Ideology and Practice in Modern Japan

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Roger Goodman, Kirsten Refsing
Taylor & Francis, Jan 22, 2002 - Social Science - 256 pages
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The issue of how Japanese society operates, and in particular why it has `succeeded', has generated a wide variety of explanatory models, including the Confucian ethic, classlessness, group consciousness, and `uniqueness' in areas as diverse as body images and language patterns.
In Ideology and Practice in Modern Japan the contributors examine these models and the ways in which they have sometimes been used to create a sense of `Japaneseness', that obscures the fact that Japan is actually an extremely complex and heterogenous society. In particular, `practice' at the micro-level of society is explored to illuminate or express a broader ideology. The contributors investigate a wide variety of subjects - from attitudes to death to the role of education, from film making to gender segregation - to see what can be said about the phenomenon in particular, what it tells us about Japan in general, and what conclusions can be drawn for our understanding of society in the broadest sense.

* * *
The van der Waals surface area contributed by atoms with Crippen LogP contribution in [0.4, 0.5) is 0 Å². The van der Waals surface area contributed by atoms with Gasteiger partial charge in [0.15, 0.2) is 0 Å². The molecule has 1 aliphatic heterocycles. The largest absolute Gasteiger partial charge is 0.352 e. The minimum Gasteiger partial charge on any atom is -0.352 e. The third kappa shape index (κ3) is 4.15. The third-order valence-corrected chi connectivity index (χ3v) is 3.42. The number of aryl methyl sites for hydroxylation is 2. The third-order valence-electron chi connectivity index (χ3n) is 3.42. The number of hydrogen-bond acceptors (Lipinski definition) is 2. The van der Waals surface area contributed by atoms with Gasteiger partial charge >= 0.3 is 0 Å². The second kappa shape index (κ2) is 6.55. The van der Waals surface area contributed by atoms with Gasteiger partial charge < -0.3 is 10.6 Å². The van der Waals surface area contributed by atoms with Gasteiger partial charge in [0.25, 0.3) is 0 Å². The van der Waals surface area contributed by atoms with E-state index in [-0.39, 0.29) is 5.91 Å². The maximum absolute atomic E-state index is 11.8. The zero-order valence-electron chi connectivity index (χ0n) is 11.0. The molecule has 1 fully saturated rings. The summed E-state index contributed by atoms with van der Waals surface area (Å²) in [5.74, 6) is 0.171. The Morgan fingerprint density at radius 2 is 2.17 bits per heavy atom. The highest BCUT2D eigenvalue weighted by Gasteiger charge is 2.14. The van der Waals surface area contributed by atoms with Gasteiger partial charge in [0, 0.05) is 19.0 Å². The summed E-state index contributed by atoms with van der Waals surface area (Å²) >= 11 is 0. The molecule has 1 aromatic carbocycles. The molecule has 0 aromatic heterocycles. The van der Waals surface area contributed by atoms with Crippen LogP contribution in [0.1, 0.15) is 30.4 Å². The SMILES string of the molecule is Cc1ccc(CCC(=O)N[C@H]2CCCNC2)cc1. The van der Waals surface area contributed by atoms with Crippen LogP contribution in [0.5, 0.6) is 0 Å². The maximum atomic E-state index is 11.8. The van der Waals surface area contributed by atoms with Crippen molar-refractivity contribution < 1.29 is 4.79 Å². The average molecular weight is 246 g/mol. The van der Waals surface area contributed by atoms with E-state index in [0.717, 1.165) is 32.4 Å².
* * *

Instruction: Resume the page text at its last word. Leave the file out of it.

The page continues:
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About the author (2002)

Roger Goodman is lecturer in the social anthropology of Japan at the Nissan Institute of Japanese Studies and the Institute of Social and Cultural Anthropology, University of Oxford. His publications include Children of the Japanese State: The Changing Role of Child Protection Institutions in Contemporary Japan (2000) and The East Asian Welfare Model: Welfare Orientalism and the State (1998).

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